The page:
A look at the last two times a major economy has seen its budget deficit rise this rapidly
Anyone who reads the news knows that the U.S. budget deficit is growing rapidly in the as politicians try to combat the current recession through spending money that the government doesn't have on stimulus packages (cough pet projects cough) and bank bailouts.
The important question that arises is what is the implication of running such a large deficit? Many people believe a large deficit will create massive inflation as the value of the U.S. dollar falls and that interest rates will ultimately have to head higher, possibly much higher in order for the U.S. government to attract enough money to fund its spending.
On the other hand, there is another camp that believes that massive deficits are actually deflationary. That is the theory that Dr. Lacy Hunt and Van Hoisington recently laid out for in a recent presentation on behalf of their company Hoisington Investment Management (courtesy of John Mauldin's Outside the Box).
As illustrated in the chart above, the Congressional Budget Office estimates that U.S. government debt will increase to nearly 72% of the country's GDP over the next four years. This would be the largest budget deficit that the U.S. has seen since 1950, and I suspect that even the CBO's estimates are a tad optimistic.
In trying to determine what impact such a massive deficit will have on the country, Hunt and Hoisington looked at two times in relatively recent history when major economic powers ran such large deficits, Japan from 1988 to 2008 and the U.S. from 1929 to 1941.
The following two charts show what happened to interest rates and stocks in Japan while its government debt increased.
The duo from Hoisington Investment Management theorize that large government debt actually acts as a major drag on the private economy by transferring money from the private to the public sector, hindering rather than speeding an economic recovery stating "So, if large increases in government debt were the key to economic prosperity, Japan would be in the greatest boom of all time."
I don't personally think that things in Japan are quite that simple. Nothing in this world happens in a vacuum. The country has major demographic headwinds that it is dealing with, but the U.S. has its own demographic issues as well. Our population isn't shrinking, but the largest generation of consumers of all time, the Baby Boomers, are passing their peak spending years. Their drop in spending will definitely serve to slow economic growth for years to come.
I had a good chuckle when I read what the Japanese government used all of this deficit spending on. According to the presentation "The huge increase in Japanese government debt was created when it provided funds to salvage failing banks, insurance and other companies, plus transitory tax relief and make-work projects." Hmmmmm, that certainly sounds familiar.
The other example that I mentioned was when the U.S. deficit ballooned from 16% of GDP to nearly 50% of GDP between 1929 and 1941 as the Great Depression hurt government tax receipts and Roosevelt implemented the New Deal. As in Japan in the '80s, as the as the U.S. deficit rose during this period interest rates fell and the stock market languished. Despite a number of bear market rallies during the 1930s the stock market was 62% lower in 1936 than it was in 1929.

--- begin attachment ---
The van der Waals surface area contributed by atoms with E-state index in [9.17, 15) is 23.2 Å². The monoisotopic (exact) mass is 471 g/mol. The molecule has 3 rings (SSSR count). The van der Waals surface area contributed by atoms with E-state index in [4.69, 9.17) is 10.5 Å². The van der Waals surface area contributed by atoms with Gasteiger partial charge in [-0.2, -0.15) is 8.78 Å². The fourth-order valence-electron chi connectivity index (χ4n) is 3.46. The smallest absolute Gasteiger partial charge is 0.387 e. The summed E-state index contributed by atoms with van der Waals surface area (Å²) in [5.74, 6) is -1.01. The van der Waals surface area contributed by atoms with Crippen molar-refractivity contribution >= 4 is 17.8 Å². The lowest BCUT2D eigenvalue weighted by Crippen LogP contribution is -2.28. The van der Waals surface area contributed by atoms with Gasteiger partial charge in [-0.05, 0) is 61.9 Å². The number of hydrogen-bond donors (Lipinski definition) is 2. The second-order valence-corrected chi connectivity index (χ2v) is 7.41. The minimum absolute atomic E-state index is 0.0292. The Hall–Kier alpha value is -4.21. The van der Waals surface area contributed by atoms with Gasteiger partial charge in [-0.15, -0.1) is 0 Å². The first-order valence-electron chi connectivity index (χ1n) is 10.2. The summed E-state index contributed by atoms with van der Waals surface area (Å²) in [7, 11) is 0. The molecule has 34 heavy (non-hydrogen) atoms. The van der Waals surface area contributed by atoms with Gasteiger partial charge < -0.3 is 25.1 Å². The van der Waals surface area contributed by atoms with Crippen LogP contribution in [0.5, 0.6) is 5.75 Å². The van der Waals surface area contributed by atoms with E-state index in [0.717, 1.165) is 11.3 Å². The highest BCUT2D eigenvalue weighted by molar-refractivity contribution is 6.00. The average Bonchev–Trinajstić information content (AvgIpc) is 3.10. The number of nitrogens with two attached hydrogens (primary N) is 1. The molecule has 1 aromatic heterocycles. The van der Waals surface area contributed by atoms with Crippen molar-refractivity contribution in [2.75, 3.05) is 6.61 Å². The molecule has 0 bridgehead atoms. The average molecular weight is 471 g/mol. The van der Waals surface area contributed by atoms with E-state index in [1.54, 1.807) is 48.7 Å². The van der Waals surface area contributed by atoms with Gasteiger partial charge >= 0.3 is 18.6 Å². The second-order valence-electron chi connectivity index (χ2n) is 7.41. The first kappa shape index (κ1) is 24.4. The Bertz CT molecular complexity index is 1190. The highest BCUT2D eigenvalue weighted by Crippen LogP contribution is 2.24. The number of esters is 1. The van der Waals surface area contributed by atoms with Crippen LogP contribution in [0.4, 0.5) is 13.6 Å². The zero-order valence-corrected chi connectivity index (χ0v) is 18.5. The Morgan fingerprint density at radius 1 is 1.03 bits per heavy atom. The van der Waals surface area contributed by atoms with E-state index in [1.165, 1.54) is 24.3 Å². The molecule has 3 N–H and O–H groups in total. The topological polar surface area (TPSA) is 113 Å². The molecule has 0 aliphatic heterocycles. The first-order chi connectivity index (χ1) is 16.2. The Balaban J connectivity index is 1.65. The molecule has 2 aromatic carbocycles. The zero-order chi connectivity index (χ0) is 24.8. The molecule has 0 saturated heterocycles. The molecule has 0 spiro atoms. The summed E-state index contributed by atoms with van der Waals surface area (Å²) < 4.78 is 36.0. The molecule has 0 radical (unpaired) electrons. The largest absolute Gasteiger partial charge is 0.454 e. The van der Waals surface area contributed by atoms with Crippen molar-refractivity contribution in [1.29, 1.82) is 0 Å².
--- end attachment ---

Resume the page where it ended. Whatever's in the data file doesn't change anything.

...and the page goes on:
Hunt and Hoisington conclude that massive government spending actually hurts economies in the long run and that it is actually deflationary rather than inflationary.
One key difference that I see between the periods that they reference and today is that interest rates were substantially higher in Japan and I suspect in the U.S. prior to the Great Depression than they were when the current economic mess started. The Japanese government obviously slashed interest rates during its "Lost Decade" (and counting) in an effort to stimulate economic activity. Interest rates were already at an extremely low level here in the U.S. when the stuff hit the fan and they are essentially at zero today. So we won't get the economic benefit of lowering rates this time around.
There are two things that I can see derailing this deflation theory.
The first is that the economy is on the mend and that we will experience a "V" shaped recovery in the very near future. If that does occur, inflation we would indeed likely experience massive inflation. I find a rapid, V-shaped recovery to be unlikely however.
I suspect that economic weakness will last well into 2010 and that any recovery will be much slower than the 3% "normal" GDP growth that so many have become accustomed to. If so, then the only thing that I can think of that would create massive inflation is the implosion of the U.S. dollar.
Will the market begin to choke on all of the Treasuries that the U.S. government has to issue to fund the deficit over the next several years causing the value of the dollar drop dramatically? That's not what happened when Japan cranked up its deficit spending. However, that was a different time and the global economy is in much worse shape today than it was during most of the time that Japan was spending like crazy. Perhaps even if the desire is there, foreign countries will not have the ability to continue to fund the U.S. deficit.
Hmmmmmm, the inflation versus deflation debate is a very interesting one. As an investment advisor that specializes in fixed income portfolios, one certainly can accuse Hoisington of speaking its book. Having said that they make some interesting points. I am still personally leaning towards the belief that the U.S. will experience flat to stable prices as measured by the CPI over the next several years potentially, but not necessarily followed by inflation.